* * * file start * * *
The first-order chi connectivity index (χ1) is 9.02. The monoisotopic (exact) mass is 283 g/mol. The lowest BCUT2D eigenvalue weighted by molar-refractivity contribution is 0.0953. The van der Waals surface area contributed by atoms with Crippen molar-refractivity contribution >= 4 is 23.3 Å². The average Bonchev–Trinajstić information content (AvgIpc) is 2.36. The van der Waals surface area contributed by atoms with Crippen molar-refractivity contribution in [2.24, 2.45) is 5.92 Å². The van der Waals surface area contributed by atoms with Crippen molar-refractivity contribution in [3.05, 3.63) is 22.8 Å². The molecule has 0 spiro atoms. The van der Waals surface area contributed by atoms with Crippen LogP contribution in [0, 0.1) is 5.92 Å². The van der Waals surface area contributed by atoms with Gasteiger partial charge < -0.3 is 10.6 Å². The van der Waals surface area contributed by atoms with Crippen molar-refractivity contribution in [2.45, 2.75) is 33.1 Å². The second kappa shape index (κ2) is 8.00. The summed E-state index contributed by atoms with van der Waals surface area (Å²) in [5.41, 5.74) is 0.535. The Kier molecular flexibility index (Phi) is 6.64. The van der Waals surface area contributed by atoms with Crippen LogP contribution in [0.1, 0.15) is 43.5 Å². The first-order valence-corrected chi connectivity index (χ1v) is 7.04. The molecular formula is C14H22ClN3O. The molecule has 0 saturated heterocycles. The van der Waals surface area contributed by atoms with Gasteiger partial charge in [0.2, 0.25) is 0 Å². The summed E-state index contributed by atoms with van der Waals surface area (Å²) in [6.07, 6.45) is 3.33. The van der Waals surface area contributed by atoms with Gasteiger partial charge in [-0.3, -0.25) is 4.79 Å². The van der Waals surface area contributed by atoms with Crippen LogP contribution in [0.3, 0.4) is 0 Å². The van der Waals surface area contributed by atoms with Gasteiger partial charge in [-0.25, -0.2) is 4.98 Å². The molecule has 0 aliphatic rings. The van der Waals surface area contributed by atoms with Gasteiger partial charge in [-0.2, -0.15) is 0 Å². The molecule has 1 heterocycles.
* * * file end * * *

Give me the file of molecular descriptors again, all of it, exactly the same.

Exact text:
The first-order chi connectivity index (χ1) is 9.02. The monoisotopic (exact) mass is 283 g/mol. The lowest BCUT2D eigenvalue weighted by molar-refractivity contribution is 0.0953. The van der Waals surface area contributed by atoms with Crippen molar-refractivity contribution >= 4 is 23.3 Å². The average Bonchev–Trinajstić information content (AvgIpc) is 2.36. The van der Waals surface area contributed by atoms with Crippen molar-refractivity contribution in [2.24, 2.45) is 5.92 Å². The van der Waals surface area contributed by atoms with Crippen molar-refractivity contribution in [3.05, 3.63) is 22.8 Å². The molecule has 0 spiro atoms. The van der Waals surface area contributed by atoms with Crippen LogP contribution in [0, 0.1) is 5.92 Å². The van der Waals surface area contributed by atoms with Gasteiger partial charge < -0.3 is 10.6 Å². The van der Waals surface area contributed by atoms with Crippen molar-refractivity contribution in [2.45, 2.75) is 33.1 Å². The second kappa shape index (κ2) is 8.00. The summed E-state index contributed by atoms with van der Waals surface area (Å²) in [5.41, 5.74) is 0.535. The Kier molecular flexibility index (Phi) is 6.64. The van der Waals surface area contributed by atoms with Crippen LogP contribution in [0.1, 0.15) is 43.5 Å². The first-order valence-corrected chi connectivity index (χ1v) is 7.04. The molecular formula is C14H22ClN3O. The molecule has 0 saturated heterocycles. The van der Waals surface area contributed by atoms with Gasteiger partial charge in [0.2, 0.25) is 0 Å². The summed E-state index contributed by atoms with van der Waals surface area (Å²) in [6.07, 6.45) is 3.33. The van der Waals surface area contributed by atoms with Gasteiger partial charge in [-0.3, -0.25) is 4.79 Å². The van der Waals surface area contributed by atoms with Crippen LogP contribution in [0.3, 0.4) is 0 Å². The van der Waals surface area contributed by atoms with Gasteiger partial charge in [-0.25, -0.2) is 4.98 Å². The molecule has 0 aliphatic rings. The van der Waals surface area contributed by atoms with Gasteiger partial charge in [-0.2, -0.15) is 0 Å². The molecule has 1 heterocycles.